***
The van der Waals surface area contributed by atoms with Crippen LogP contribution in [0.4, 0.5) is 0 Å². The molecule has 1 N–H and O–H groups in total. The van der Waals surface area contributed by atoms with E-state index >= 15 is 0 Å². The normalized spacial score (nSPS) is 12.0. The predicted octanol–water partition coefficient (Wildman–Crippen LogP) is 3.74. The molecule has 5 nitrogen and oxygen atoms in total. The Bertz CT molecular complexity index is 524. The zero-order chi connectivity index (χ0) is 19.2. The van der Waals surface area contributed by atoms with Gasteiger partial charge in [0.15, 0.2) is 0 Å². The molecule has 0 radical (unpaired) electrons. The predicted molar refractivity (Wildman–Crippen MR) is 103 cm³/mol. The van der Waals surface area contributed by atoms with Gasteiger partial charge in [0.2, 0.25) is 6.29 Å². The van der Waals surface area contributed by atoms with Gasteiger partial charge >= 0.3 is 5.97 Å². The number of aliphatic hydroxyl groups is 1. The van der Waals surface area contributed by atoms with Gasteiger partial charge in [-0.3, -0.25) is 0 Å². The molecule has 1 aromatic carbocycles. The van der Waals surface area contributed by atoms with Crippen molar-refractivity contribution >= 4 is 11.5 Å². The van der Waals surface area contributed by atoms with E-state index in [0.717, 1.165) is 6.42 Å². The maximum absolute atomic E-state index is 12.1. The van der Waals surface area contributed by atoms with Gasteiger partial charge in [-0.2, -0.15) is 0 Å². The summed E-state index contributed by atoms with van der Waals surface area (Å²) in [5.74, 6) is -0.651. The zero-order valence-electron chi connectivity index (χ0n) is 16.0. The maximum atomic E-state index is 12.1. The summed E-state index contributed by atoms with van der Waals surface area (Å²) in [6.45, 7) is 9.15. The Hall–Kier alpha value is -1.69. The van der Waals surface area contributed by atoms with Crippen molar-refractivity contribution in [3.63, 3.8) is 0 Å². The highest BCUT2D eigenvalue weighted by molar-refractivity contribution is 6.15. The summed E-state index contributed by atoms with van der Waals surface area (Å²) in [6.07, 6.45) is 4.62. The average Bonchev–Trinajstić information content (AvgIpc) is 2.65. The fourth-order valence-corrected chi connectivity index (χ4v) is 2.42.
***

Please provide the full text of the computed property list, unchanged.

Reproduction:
The van der Waals surface area contributed by atoms with Crippen LogP contribution in [0.4, 0.5) is 0 Å². The molecule has 1 N–H and O–H groups in total. The van der Waals surface area contributed by atoms with E-state index >= 15 is 0 Å². The normalized spacial score (nSPS) is 12.0. The predicted octanol–water partition coefficient (Wildman–Crippen LogP) is 3.74. The molecule has 5 nitrogen and oxygen atoms in total. The Bertz CT molecular complexity index is 524. The zero-order chi connectivity index (χ0) is 19.2. The van der Waals surface area contributed by atoms with Gasteiger partial charge in [0.15, 0.2) is 0 Å². The molecule has 0 radical (unpaired) electrons. The predicted molar refractivity (Wildman–Crippen MR) is 103 cm³/mol. The van der Waals surface area contributed by atoms with Gasteiger partial charge in [0.2, 0.25) is 6.29 Å². The van der Waals surface area contributed by atoms with Gasteiger partial charge >= 0.3 is 5.97 Å². The number of aliphatic hydroxyl groups is 1. The van der Waals surface area contributed by atoms with Gasteiger partial charge in [-0.3, -0.25) is 0 Å². The molecule has 1 aromatic carbocycles. The van der Waals surface area contributed by atoms with Crippen molar-refractivity contribution >= 4 is 11.5 Å². The van der Waals surface area contributed by atoms with E-state index in [0.717, 1.165) is 6.42 Å². The maximum absolute atomic E-state index is 12.1. The van der Waals surface area contributed by atoms with Gasteiger partial charge in [-0.2, -0.15) is 0 Å². The summed E-state index contributed by atoms with van der Waals surface area (Å²) in [5.74, 6) is -0.651. The zero-order valence-electron chi connectivity index (χ0n) is 16.0. The maximum atomic E-state index is 12.1. The summed E-state index contributed by atoms with van der Waals surface area (Å²) in [6.45, 7) is 9.15. The Hall–Kier alpha value is -1.69. The van der Waals surface area contributed by atoms with Crippen molar-refractivity contribution in [3.63, 3.8) is 0 Å². The highest BCUT2D eigenvalue weighted by molar-refractivity contribution is 6.15. The summed E-state index contributed by atoms with van der Waals surface area (Å²) in [6.07, 6.45) is 4.62. The average Bonchev–Trinajstić information content (AvgIpc) is 2.65. The fourth-order valence-corrected chi connectivity index (χ4v) is 2.42.